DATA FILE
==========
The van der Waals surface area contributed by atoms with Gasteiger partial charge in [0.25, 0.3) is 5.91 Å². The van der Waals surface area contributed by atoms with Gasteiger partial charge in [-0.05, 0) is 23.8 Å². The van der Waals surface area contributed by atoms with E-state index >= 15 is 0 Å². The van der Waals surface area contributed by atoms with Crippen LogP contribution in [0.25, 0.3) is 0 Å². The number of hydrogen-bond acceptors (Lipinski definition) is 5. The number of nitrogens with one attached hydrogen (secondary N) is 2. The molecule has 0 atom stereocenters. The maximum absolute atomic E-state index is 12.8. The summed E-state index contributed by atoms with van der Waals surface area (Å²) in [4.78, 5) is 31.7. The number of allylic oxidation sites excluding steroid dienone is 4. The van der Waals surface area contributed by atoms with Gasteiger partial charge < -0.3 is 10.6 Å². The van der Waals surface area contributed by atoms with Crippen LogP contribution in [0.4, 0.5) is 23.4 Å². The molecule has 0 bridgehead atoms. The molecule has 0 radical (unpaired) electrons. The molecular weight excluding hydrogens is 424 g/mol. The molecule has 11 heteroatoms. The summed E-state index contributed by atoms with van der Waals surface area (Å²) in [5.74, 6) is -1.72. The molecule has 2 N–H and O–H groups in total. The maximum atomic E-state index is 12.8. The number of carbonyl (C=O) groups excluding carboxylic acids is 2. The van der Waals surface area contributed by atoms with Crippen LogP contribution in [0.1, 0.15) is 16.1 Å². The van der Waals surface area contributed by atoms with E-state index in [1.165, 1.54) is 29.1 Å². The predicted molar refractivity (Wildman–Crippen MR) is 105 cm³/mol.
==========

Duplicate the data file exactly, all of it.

The van der Waals surface area contributed by atoms with Gasteiger partial charge in [0.25, 0.3) is 5.91 Å². The van der Waals surface area contributed by atoms with Gasteiger partial charge in [-0.05, 0) is 23.8 Å². The van der Waals surface area contributed by atoms with E-state index >= 15 is 0 Å². The van der Waals surface area contributed by atoms with Crippen LogP contribution in [0.25, 0.3) is 0 Å². The number of hydrogen-bond acceptors (Lipinski definition) is 5. The number of nitrogens with one attached hydrogen (secondary N) is 2. The molecule has 0 atom stereocenters. The maximum absolute atomic E-state index is 12.8. The summed E-state index contributed by atoms with van der Waals surface area (Å²) in [4.78, 5) is 31.7. The number of allylic oxidation sites excluding steroid dienone is 4. The van der Waals surface area contributed by atoms with Gasteiger partial charge < -0.3 is 10.6 Å². The van der Waals surface area contributed by atoms with Crippen LogP contribution in [0.4, 0.5) is 23.4 Å². The molecule has 0 bridgehead atoms. The molecule has 0 radical (unpaired) electrons. The molecular weight excluding hydrogens is 424 g/mol. The molecule has 11 heteroatoms. The summed E-state index contributed by atoms with van der Waals surface area (Å²) in [5.74, 6) is -1.72. The molecule has 2 N–H and O–H groups in total. The maximum atomic E-state index is 12.8. The number of carbonyl (C=O) groups excluding carboxylic acids is 2. The van der Waals surface area contributed by atoms with Crippen LogP contribution in [0.1, 0.15) is 16.1 Å². The van der Waals surface area contributed by atoms with E-state index in [1.165, 1.54) is 29.1 Å². The predicted molar refractivity (Wildman–Crippen MR) is 105 cm³/mol.